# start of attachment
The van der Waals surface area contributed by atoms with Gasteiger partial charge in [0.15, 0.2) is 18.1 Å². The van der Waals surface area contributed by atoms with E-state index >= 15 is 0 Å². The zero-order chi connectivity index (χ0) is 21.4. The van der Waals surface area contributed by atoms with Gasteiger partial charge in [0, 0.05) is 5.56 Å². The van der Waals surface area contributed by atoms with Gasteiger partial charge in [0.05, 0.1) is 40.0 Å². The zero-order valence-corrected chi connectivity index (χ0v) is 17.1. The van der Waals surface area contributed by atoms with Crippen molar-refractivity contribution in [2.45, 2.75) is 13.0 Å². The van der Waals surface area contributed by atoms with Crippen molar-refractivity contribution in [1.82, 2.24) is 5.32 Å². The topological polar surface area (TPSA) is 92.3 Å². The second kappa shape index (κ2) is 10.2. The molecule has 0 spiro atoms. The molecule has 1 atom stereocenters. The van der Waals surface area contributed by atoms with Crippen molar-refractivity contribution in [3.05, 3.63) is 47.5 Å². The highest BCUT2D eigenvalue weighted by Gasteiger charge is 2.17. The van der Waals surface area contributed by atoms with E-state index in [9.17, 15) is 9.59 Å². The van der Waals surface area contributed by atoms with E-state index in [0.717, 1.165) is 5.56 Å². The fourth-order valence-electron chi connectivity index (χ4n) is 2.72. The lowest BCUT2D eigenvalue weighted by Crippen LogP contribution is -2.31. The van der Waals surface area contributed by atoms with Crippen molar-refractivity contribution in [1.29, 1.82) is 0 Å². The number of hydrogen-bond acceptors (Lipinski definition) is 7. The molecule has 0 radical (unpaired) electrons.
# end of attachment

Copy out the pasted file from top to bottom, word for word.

The van der Waals surface area contributed by atoms with Gasteiger partial charge in [0.15, 0.2) is 18.1 Å². The van der Waals surface area contributed by atoms with E-state index >= 15 is 0 Å². The zero-order chi connectivity index (χ0) is 21.4. The van der Waals surface area contributed by atoms with Gasteiger partial charge in [0, 0.05) is 5.56 Å². The van der Waals surface area contributed by atoms with Gasteiger partial charge in [0.05, 0.1) is 40.0 Å². The zero-order valence-corrected chi connectivity index (χ0v) is 17.1. The van der Waals surface area contributed by atoms with Crippen molar-refractivity contribution in [2.45, 2.75) is 13.0 Å². The van der Waals surface area contributed by atoms with Crippen molar-refractivity contribution in [1.82, 2.24) is 5.32 Å². The topological polar surface area (TPSA) is 92.3 Å². The second kappa shape index (κ2) is 10.2. The molecule has 0 spiro atoms. The molecule has 1 atom stereocenters. The van der Waals surface area contributed by atoms with Crippen molar-refractivity contribution in [3.05, 3.63) is 47.5 Å². The highest BCUT2D eigenvalue weighted by Gasteiger charge is 2.17. The van der Waals surface area contributed by atoms with E-state index in [9.17, 15) is 9.59 Å². The van der Waals surface area contributed by atoms with E-state index in [0.717, 1.165) is 5.56 Å². The fourth-order valence-electron chi connectivity index (χ4n) is 2.72. The lowest BCUT2D eigenvalue weighted by Crippen LogP contribution is -2.31. The van der Waals surface area contributed by atoms with Crippen molar-refractivity contribution in [1.29, 1.82) is 0 Å². The number of hydrogen-bond acceptors (Lipinski definition) is 7. The molecule has 0 radical (unpaired) electrons.